Her day began at 6 a.m. at the Muthukalipatti Crematorium in Rasipuram.

She had kept everything ready – firewood, dried cow dung, kerosene, water. The body arrived and she waited there till the it is reduced to ashes.

R. Chinnamma (65), after spending nearly 40 years as an undertaker, is yet to call it a day.

Because the Rs. 150 or so she gets for the job keeps her going.

“When my husband died leaving behind two children aged 4 and 1, I did not know what to do. I tried to find a job. What job an illiterate will get? I even tried my hand at unloading stones, and sand from trucks for a meagre 75 paise a load. It was then my own relatives who were working at a crematorium asked me to join them. I immediately agreed to it,” says Chinnamma.

Thus began the new life of an young widow – among the dead.

“The wage was slightly better at Rs. 2 or Rs. 3 a body,” she says.

It was not an easy job. “The fear of spirits, the stigma attached to undertakers, harassment from drunkards… I survived all,” she says with pride.

She has inspired more women to take up the job. In the last ten years at least five more women have taken up the job of undertaker – Vellaiamma (70), Ramamma (58), Rachumi (64), Mariamma (53) and Chellamma (60).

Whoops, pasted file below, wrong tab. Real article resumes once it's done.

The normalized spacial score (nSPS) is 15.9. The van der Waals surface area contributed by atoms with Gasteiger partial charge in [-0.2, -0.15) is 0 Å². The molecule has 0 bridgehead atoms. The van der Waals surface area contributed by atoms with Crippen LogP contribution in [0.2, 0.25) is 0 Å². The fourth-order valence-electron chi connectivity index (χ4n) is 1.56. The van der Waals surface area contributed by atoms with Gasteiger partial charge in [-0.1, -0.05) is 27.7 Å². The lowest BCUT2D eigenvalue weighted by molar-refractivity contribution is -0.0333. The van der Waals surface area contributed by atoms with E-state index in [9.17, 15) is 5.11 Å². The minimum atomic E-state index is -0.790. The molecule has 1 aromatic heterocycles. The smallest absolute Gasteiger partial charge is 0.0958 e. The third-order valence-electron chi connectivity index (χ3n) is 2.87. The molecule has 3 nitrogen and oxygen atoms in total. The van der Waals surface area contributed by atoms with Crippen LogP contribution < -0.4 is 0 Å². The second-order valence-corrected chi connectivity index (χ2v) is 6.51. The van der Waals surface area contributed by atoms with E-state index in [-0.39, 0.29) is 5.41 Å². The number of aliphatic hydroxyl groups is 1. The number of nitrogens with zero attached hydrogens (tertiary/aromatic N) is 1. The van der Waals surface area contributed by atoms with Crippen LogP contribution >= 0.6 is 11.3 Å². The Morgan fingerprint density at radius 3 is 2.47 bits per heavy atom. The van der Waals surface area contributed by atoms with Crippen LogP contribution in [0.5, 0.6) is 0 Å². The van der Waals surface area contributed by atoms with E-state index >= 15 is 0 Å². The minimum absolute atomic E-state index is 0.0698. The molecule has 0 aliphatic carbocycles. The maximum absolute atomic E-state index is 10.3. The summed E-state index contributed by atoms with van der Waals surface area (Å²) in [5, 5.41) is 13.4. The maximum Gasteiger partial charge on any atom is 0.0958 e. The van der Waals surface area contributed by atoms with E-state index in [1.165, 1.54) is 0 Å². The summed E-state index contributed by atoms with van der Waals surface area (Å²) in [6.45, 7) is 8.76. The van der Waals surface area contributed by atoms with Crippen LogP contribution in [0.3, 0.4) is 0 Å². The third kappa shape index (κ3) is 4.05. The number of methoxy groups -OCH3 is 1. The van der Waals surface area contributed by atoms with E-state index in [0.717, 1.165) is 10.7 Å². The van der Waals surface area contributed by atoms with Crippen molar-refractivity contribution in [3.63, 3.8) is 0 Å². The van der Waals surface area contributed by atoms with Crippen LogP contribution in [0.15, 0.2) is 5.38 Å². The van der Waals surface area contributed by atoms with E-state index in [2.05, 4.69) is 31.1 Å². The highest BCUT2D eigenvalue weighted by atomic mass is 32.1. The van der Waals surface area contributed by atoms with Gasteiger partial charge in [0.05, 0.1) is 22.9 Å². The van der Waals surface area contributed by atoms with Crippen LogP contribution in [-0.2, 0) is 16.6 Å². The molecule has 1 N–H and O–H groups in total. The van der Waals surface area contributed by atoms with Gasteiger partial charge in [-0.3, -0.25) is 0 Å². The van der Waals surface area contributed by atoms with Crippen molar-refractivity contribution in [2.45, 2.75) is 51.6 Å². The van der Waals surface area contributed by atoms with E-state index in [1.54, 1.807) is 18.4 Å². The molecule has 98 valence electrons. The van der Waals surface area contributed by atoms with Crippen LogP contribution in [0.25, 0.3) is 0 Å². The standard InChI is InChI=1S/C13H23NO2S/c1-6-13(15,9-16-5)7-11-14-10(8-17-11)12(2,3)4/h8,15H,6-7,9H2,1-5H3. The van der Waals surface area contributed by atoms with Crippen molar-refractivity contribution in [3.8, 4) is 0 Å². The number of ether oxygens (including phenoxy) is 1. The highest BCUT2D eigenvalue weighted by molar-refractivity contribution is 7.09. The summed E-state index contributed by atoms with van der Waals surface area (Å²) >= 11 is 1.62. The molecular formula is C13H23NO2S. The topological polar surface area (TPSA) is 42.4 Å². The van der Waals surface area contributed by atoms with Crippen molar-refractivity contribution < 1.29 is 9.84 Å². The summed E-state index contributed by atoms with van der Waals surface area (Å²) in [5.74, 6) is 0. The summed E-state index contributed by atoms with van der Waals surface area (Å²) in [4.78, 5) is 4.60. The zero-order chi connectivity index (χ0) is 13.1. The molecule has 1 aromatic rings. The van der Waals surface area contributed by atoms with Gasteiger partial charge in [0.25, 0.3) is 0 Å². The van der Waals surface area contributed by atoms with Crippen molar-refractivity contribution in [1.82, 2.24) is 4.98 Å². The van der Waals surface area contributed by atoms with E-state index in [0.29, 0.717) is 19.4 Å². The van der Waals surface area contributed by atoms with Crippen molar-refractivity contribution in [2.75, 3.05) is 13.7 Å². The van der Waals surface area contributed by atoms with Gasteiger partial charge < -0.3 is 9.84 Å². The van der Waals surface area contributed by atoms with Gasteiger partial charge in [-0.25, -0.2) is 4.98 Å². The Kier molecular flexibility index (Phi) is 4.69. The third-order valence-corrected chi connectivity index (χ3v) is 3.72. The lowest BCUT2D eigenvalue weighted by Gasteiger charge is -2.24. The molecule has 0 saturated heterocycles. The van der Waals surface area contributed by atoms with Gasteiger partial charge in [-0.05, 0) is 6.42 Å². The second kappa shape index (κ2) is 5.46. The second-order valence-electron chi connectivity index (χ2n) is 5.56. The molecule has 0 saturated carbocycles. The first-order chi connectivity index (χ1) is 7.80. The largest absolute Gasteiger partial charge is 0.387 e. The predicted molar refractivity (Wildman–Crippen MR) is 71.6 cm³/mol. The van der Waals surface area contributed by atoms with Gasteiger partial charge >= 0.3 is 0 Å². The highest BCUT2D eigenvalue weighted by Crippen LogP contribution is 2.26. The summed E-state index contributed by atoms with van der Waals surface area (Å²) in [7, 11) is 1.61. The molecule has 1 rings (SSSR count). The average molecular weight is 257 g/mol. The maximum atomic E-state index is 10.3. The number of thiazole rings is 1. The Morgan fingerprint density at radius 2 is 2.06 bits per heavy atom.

Chinnamma says the money was not sufficient enough to provide education to her children but was enough to provide food for them.

Why not try MGNREGS?

“No, it’s not possible,” she says. “Who will give a job to an undertaker? I am not eligible to work under the scheme,” she says.

“I have now got used to see corpses – those who have died in accidents, those who have consumed poison, those who have hanged themselves to death, and those who had had a natural death. Sometimes I too cry along with the relatives of the deceased. Especially when it is an young widow. Because I know how difficult life is for a young widow.”

And of course, Chinnamma is not aware of the importance of the day.